Posts tagged ‘AOL’

Apocalypse 41: AOL Buys Huffington Post

By , 7 February, 2011, 3 Comments

Tim Armstrong’s game to make AOL a content company continues today with his $315 million acquisition of the Huffington Post. Deal details are here, but the key points are: the new Huffington Post Media Group will include HuffPo as well as AOL’s content sites, and Arianna Huffington will be its editor-in-chief.

I’ve been reasonably patient and benefit-of-the-doubt-giving about the new AOL, but this strikes me as a terrible idea. First, there’s the gap between how the two companies see ‘content.’ For all the heat it takes on the grounds that it doesn’t pay its writers (and that heat is deserved), the HuffPo is very much a place that believes there’s value to a publisher in originalreporting. The front page may still read like the liberal answer to Drudge that its founders had in mind, but of late, the site has made major expansions into more serious coverage, and I increasingly run into HuffPo reporters who are doing gumshoe work. It is much more than an aggregator with great SEO managers, though it is that too.

AOL when Tim Armstrong first took it over promised to be that, hiring a number of high-profile journalists from collapsing newspapers to work on a number of smart blogs, and even recruiting stringers as foreign correspondents. But in the last few months, the strategy has shifted. This presentation of AOL’s new metrics for success is pessimistic and unimaginative, a vision of digital media seems stuck in the noisy, SEO-obsessed world of five years ago. It’s certainly not a vision that’s compatible with the kind of place that HuffPo has grown up to be, nor with some of the more interesting elements of AOL’s current content stable. No surprise, then, that those elements are the first to be thrown overboard.

Second, the new ‘AOL way’ is all about mass appeal, and, as everyone knows, the Huffington Post is partisan project. I am not sure what is harder to imagine: that all of AOL’s platforms could conform to Ariana Huffington’s worldview, or that the Huffington Post could suddenly shift center, in the way that Armstrong and Huffington promised when talking about the deal to AllThingsD’s Kara Swisher.

Actually, the whole Swisher interview is worth watching, because it highlights these two culture clashes–on politics and on reporting–that make me skeptical of the deal: listening to Ariana and then Armstrong, it seems as though they are talking about separate mergers. AOL. has been down the dangerous route of a merger with a very different culture before, and it had disastrous consequences. It’s a shame it seems to be making the same mistake twice.

Apocalypse 37: AOL buys TechCrunch

By , 30 September, 2010, 1 Comment

a.o.l. has moved to acquire technology and business blog TechCrunch, as part of new CEO Tim Armstrong’s strategy to turn the company from an internet service provider into a stable of content sites, a digital version of a magazine holding company. TechCrunch founder Michael Arrington on his reasons for selling:

They run the largest blogging network in the world and if we sold to them we’d never have to worry about tech issues again. We could focus our engineering resources on higher end things and I, for one, could spend more of my day writing and a lot less time dealing with other stuff.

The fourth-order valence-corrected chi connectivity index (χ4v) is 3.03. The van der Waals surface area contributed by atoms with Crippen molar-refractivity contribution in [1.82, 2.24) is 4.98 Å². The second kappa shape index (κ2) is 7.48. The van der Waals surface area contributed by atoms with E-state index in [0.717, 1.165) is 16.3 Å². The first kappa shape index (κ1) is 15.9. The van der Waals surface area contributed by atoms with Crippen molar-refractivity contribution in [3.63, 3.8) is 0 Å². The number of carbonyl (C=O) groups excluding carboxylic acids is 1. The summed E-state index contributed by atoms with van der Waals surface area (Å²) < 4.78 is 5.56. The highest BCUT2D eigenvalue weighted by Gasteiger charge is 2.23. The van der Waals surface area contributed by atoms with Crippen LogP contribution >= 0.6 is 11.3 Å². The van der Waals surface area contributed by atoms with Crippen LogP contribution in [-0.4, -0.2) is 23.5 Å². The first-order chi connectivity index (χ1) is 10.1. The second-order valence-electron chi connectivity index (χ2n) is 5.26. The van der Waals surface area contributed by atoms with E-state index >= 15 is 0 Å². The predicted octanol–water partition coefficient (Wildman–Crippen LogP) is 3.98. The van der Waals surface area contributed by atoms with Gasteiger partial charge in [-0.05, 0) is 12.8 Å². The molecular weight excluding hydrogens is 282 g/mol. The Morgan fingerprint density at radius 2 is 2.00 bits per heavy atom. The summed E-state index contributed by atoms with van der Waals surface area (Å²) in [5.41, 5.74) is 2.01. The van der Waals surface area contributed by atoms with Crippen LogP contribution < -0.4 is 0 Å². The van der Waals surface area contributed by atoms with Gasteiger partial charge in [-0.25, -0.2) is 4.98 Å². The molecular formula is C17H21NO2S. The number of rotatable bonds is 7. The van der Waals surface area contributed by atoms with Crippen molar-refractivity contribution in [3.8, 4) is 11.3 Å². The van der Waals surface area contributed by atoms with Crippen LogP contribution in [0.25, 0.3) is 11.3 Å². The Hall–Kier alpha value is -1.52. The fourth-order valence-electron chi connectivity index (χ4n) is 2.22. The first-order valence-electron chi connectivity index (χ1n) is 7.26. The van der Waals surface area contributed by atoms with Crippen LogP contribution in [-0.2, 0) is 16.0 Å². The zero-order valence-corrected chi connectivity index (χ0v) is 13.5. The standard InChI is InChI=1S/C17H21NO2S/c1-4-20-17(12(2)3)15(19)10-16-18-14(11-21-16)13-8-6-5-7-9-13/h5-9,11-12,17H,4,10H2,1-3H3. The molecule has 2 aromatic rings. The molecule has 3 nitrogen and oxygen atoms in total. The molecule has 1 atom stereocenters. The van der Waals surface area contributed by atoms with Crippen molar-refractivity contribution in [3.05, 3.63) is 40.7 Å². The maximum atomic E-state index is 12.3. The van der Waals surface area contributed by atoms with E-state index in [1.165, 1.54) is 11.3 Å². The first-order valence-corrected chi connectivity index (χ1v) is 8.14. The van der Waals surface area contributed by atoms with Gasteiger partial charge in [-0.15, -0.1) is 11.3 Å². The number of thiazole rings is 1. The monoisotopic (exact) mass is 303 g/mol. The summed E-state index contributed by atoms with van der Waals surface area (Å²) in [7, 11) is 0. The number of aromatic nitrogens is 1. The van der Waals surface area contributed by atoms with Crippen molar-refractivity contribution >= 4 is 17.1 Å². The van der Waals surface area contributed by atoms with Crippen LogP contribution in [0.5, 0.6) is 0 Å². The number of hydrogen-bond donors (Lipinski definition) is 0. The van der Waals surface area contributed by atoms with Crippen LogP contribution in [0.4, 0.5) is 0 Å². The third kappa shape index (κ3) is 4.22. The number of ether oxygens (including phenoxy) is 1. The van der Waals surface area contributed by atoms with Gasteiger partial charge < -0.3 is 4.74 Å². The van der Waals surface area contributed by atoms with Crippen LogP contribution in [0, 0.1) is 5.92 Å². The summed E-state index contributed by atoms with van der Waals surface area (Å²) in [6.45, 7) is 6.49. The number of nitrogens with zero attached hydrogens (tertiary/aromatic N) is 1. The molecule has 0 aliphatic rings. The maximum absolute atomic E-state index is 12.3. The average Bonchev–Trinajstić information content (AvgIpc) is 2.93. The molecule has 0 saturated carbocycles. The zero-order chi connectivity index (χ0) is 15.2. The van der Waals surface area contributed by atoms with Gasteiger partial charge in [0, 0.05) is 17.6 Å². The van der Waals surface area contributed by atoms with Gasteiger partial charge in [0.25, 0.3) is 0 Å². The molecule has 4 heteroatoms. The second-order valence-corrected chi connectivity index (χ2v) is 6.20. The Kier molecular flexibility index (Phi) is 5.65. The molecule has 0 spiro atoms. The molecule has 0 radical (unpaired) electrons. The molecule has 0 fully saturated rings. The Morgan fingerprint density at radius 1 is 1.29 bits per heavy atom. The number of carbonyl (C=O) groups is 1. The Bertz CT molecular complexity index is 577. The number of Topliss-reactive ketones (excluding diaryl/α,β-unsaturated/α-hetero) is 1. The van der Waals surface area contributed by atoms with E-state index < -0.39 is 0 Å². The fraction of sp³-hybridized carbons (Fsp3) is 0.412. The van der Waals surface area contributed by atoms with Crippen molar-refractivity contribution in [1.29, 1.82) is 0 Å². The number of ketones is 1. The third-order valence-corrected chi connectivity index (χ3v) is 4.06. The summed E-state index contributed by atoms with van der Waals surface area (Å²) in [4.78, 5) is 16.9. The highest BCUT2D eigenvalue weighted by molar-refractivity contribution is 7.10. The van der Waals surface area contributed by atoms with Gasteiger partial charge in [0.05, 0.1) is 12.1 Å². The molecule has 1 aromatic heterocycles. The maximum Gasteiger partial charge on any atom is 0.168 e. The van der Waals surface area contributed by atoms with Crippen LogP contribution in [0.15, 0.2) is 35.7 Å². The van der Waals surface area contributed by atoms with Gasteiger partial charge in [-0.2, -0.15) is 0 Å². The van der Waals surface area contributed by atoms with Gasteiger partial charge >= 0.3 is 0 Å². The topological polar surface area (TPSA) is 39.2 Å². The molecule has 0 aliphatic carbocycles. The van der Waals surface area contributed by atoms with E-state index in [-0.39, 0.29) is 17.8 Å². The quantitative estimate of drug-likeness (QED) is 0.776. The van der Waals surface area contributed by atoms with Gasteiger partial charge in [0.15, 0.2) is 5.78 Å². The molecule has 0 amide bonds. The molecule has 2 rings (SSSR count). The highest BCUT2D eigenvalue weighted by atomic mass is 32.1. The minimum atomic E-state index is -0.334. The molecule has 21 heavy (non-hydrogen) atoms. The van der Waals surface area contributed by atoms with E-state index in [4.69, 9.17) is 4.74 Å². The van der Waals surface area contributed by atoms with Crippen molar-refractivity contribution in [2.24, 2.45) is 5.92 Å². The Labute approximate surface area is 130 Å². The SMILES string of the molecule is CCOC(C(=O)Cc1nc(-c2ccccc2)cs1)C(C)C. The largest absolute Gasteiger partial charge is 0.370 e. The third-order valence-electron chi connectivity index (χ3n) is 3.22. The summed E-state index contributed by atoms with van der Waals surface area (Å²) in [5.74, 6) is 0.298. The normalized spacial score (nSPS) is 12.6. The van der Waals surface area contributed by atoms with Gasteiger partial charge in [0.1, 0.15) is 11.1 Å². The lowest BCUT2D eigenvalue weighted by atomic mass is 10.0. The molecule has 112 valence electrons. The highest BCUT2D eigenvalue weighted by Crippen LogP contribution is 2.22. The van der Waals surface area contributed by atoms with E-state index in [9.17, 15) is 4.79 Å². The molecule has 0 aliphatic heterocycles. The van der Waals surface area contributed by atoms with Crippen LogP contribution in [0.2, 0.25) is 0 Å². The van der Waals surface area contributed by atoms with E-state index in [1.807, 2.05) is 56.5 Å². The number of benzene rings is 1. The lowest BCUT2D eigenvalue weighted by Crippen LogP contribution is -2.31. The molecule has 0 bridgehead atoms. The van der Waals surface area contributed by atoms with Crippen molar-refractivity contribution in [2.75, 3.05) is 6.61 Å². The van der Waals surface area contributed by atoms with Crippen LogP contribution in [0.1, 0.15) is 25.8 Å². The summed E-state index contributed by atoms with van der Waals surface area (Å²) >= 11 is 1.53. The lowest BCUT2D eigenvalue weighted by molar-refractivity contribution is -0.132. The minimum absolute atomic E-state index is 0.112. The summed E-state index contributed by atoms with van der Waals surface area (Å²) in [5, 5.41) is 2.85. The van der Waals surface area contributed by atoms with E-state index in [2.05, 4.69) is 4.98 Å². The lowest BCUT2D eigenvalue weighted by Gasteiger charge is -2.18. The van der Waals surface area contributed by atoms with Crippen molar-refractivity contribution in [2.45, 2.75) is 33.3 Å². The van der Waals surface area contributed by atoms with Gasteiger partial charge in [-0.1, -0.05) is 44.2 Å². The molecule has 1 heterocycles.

They already own many of the top technology blogs. They already have a huge sales team in place (although our own sales team kicks ass and is staying on). And they have an internal events group that we will be able to leverage.

From a product and business standpoint, it’s a perfect fit.

…AOL was very aggressive about one last important issue that really sealed the deal – editorial.

Tim told me that he doesn’t want whatever makes TechCrunch special to go away. He also said it was important that we feel free to criticize AOL when we think they deserve it. And the agreement we signed with AOL fully reflects this. In particular, we used the Twitter document scandal as a test. If the same thing happens with AOL in the future, we should feel comfortable posting those documents. And in that unlikely event, we will.

More information on the deal here.

I’ve been saying for some time that the future model is a kind of aggregation of niche sites under big name banners, including a.o.l.’s. And TechCrunch is one of the best niche sites out there. I disagree with much of what they write, because they get over-excited about each and every startup they cover. But the fact is, they also break more big tech stories than anyone, and I find that the site is pretty indispensible as a result. All in all, Armstrong has made a smart acquisition.

Apocalypse 36: Status Report

By , 4 September, 2010, 2 Comments

For over two years, I have been writing a series of posts on the media industry called the Apocalypse. I am often asked whether that’s overly pessimistic. My answer: ‘apocalypse’ is a term we use for the end of the world, sure, but it’s also, to those who take the term seriously, supposed to herald the revelation of something new and extraordinary. That is what I believe is coming to media, whenever the chaotic collapse of the model we know is over.

Occasionally, the Apocalypse Series has attempted to read the tea leaves and make predictions about the new model. I don’t believe–as other media prophets seem to–that there will be no more Big Media. Human history suggests that power tends to consolidate, break down and then consolidate again. I believe that the new consolidators of power will be organizations who can mix and match. It will be the people who can take the nichification that the web brings and use it to deepen rather than to flatten what we know.

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